Of course there are forms of recorded music like modern hip hop that throw these conventions out the window and make for great listening too.
That’s a good way to think about it. I guess I see it more like a sonic soup and it’s easy for me to chuck too many ingredients in there ! :D

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Re: Woodshedding stereo recording tones with Jazzmaster

Post by øøøøøøø » Mon Aug 24, 2020 3:01 am

I very, very rarely ever record electric guitar in stereo. If I do, it's usually when there is a true stereo effect being printed (DI before an H3000 or something like that, or very rarely a full "stereo guitar rig" with two amps).

I very often record two mics on one guitar cab, or get sent multiple-mic'd guitar tracks to mix. The vast majority of the time, I either:

1) choose the one I like best and mute the other
2) decide I like the blend of the two and use both together as a single mono source.

On the rare occasion that a stereo rig with two amps is being recorded/mixed, I almost exclusively hard-pan them.

If placed conventionally (close to the amp and in-phase), two mics on a single speaker (or on two different speakers) of a normal mono guitar amp provides scarcely any useful time-of-arrival information (or intensity differences). It's not a stereo source. You won't get any "imaging" per se (though you may hear some slight image instability due to the discrepancies in response between the two individual microphones).

In the context of the mix, this is generally not an especially-useful thing (to me). It's also not "stereophony" in the truest since (in fact, nothing we've talked about so far is "stereophony" in the classical sense!)

However, we can place a pair far back in a good-sounding room and get stereo information in the form of reflected room sound. This is mostly useful if you're in a really great hall or big live room whose sound you want to capture. In this instance, you're not getting a stereo recording of a guitar amp--you're getting a stereo recording of a guitar amp in a space.

This will create an image/panorama if done properly, and is actually "stereophonic recording" as Alan Blumlein himself would've defined it.

But even this is rarely as useful as I hope in the context of a mix with other things going on. Most rooms just do not sound better than other ways of generating stereo reverb/space. Lots of people record room mics for guitar, and they're almost always an afterthought and don't sound very good, so while I always try to use them, I generally find myself muting them.

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Re: Woodshedding stereo recording tones with Jazzmaster

Post by jorri » Mon Aug 24, 2020 6:33 am

I'd never hard pan mics on same speakeror bother with bi-amping stereo. For me is all about "teh shoegaze" stereo verbs.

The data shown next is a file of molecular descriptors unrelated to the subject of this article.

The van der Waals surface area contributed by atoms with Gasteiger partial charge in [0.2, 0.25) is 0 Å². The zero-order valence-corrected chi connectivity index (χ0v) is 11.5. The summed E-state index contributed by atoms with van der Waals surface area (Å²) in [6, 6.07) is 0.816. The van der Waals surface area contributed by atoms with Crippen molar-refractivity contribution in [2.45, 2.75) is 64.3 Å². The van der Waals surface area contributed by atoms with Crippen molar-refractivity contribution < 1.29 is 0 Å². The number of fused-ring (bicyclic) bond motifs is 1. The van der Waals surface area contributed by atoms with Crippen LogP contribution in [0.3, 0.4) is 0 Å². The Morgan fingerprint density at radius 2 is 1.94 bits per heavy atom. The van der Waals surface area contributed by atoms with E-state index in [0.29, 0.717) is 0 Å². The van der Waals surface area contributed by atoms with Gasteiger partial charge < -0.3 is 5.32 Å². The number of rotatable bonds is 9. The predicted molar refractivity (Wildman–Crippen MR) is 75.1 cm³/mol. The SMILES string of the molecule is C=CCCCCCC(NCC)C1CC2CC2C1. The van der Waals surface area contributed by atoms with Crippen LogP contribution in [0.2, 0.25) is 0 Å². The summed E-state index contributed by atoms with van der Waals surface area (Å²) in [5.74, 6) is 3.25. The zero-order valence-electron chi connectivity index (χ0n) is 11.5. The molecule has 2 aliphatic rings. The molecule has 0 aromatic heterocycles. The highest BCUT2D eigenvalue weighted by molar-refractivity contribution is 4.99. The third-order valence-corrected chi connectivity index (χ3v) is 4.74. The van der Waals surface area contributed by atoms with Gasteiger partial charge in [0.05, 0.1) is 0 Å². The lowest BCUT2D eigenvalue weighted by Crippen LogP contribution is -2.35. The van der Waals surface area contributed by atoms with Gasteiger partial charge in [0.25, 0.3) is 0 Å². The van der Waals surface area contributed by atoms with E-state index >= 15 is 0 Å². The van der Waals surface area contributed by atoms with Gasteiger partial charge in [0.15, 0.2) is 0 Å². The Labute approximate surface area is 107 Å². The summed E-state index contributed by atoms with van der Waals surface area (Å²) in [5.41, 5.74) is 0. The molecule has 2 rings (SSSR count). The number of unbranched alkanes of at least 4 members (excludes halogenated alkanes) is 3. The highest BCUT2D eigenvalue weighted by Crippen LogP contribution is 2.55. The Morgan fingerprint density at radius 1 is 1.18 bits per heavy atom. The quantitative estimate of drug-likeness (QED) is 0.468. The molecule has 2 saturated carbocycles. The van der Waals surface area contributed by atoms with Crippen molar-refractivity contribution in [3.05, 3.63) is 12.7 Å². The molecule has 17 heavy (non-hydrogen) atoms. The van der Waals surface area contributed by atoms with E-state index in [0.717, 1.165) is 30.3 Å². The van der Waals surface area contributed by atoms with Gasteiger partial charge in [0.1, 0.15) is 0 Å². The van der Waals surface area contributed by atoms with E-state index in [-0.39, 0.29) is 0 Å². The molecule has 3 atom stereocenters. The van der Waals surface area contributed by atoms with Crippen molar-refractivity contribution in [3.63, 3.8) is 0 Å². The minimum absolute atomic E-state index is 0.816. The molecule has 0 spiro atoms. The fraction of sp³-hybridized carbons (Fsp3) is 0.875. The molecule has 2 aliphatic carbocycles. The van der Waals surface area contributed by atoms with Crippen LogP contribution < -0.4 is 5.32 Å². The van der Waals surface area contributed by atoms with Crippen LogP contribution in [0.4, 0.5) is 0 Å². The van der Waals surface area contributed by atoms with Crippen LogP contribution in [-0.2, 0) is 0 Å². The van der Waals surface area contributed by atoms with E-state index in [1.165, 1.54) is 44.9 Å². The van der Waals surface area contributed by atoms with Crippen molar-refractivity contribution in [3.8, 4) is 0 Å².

There is however a trick Albini does which is dual miccing i use, and when doing so leaving 5-10% nudge of the pan to give them separation.

And like room sounds. In stereo. On bass often. I feel its usage is almost as "mix glue" or warmth, as in it gives what many try and get from their vintage compression and saturator modules. Of course, I more recently find the compression/saturation etc sounds better. I find the former easier...or authentic?

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Re: Woodshedding stereo recording tones with Jazzmaster

Post by RocknRollShakeUp » Tue Aug 25, 2020 8:04 am

øøøøøøø wrote:
Mon Aug 24, 2020 3:01 am
I very, very rarely ever record electric guitar in stereo. If I do, it's usually when there is a true stereo effect being printed (DI before an H3000 or something like that, or very rarely a full "stereo guitar rig" with two amps).

I very often record two mics on one guitar cab, or get sent multiple-mic'd guitar tracks to mix. The vast majority of the time, I either:

1) choose the one I like best and mute the other
2) decide I like the blend of the two and use both together as a single mono source.

On the rare occasion that a stereo rig with two amps is being recorded/mixed, I almost exclusively hard-pan them.

If placed conventionally (close to the amp and in-phase), two mics on a single speaker (or on two different speakers) of a normal mono guitar amp provides scarcely any useful time-of-arrival information (or intensity differences). It's not a stereo source. You won't get any "imaging" per se (though you may hear some slight image instability due to the discrepancies in response between the two individual microphones).

In the context of the mix, this is generally not an especially-useful thing (to me). It's also not "stereophony" in the truest since (in fact, nothing we've talked about so far is "stereophony" in the classical sense!)